Soy-Free Chinese Jicama Stir Fry
1/2 cup Canola Oil (or peanut, if allergies don’t forbid)
1 tbsp. szechuan peppercorns
a few slices of fresh ginger
2 large garlic cloves
2 scallions, just the white part

1 small jicama or 3/4 large jicama, peeled and cut into sticks
2 carrots, peeled and cut into sticks
8 med-lg. mushrooms (white or crimini), washed, stems removed, sliced

1/4 tsp. salt (NO LESS! Chinese food NEEDS the saltiness, and remember, you’ve already cut down on sodium by not using soy sauce)
2 tsp. fresh ginger, minced

1/2 cup vegetable stock (or make from vegetable bullion)
1 tsp. mirin
1 tsp. brandy
1/2 tsp. rice vinegar
2 tsp. honey
a touch of salt
1 tsp. cornstarch
(the important measurements here are the VEG STOCK AND CORNSTARCH. proportions of the alcohol and honey etc. are estimated- just add until you’ve created a balance in sauce that you like. This isn’t a lip-smackingly yummy sauce on its own- it is to add depth of flavor to well seasoned vegetables that are already flavorful)

Szechuan oil:
Heat a wok on high and add Szechuan to pan, tossing lightly. Turn heat to low and toast peppercorn lightly, stirring frequently- about a minute and a half. Add the peanut oil and raise heat to medium or medium high, depending on your stove. Once oil begins to bubble lightly (if it ever does), add ginger, and garlic cloves. Lower heat and let cook until the garlic cloves and ginger turns brown. You may want to turn them in the oil to get them brown on both sides. When they are golden brown remove them and discard. Add in the white part of the scallions and let it brown, and then remove it from the oil and discard. You should have nicely flavored oil by now. If you have the patience, let cool and strain into a glass container (with a lid). If you don’t have the patience, strain with heat resistant metal strainer after letting it reach a cooler temperature into a heat resistant metal or glass. You don’t need to clean your wok if you are planning on immediately making this stir fry.

Mix your sauce ingredients in a small bowl and reserve. Add cornstarch last by mixing it with a small amount of the sauce first and then adding it to the sauce.

Take two tablespoons of the flavored oil and heat in your wok over high heat.

Toss in your salt and then, a few seconds later, your fresh minced ginger. As it starts to brown, throw in your jicama sticks. Move them in the wok with cooking chopsticks or other wooden cooking device (I have a wooden paddle thing I’m rather fond of) to allow them to brown evenly and not burn as well as get evenly coated with the yummy oil. After two minutes or so, add in the mushrooms, and then the carrots. You do NOT want to overcook the carrots, so watch them carefully. You want the mushrooms to be nice and soft and melty and the carrots to be crisp tender. Continue moving the food around as needed. When the dish seems ALMOST done, stir your sauce one last time and create a well in the center of the wok. Add the sauce to the center of the wok and then fold in the veggies as it thickens. Make sure the sauce has evenly coated all the veggies and then turn off the heat. Remove from wok and place in serving dish.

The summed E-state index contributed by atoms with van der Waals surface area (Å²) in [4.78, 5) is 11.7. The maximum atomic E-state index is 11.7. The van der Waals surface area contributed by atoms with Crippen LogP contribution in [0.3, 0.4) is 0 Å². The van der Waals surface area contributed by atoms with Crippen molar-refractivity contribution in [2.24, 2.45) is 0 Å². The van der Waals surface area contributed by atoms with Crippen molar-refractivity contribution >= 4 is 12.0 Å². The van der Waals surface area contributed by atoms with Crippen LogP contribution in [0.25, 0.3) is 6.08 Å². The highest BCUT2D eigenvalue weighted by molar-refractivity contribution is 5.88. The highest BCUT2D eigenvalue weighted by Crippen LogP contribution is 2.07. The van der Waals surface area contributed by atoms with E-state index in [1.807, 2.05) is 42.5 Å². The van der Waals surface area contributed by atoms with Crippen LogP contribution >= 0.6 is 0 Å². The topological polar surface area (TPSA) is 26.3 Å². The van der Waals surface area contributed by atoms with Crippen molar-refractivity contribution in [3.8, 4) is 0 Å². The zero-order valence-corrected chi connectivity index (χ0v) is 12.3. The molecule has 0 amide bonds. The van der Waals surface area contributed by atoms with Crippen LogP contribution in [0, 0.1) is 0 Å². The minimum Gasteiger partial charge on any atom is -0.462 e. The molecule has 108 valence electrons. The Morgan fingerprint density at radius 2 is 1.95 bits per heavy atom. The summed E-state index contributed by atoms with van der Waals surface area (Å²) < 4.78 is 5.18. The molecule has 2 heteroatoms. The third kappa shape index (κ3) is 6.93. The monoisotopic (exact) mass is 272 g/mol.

If needed, you can add more oil right before you add the mushrooms and carrots, but try to let the oil heat up a little before adding the next ingredients, and keep the jicama away from it on the sides of the wok. You can also experiment with LESS oil, but it adds a lot of flavor and the interest to the dish, so I would try it first with the given amount and then adjust for your own tastes. Steamed veggies are an alternative for the super-health conscious- but I’ve never been keen on them and the goal here is to achieve lip-smacking Chinese restaurant style tastiness without soy or gluten.

You can serve this with rice (white or brown), rice noodles, or even in a summer roll rice paper wrap. Craziness, I know. :)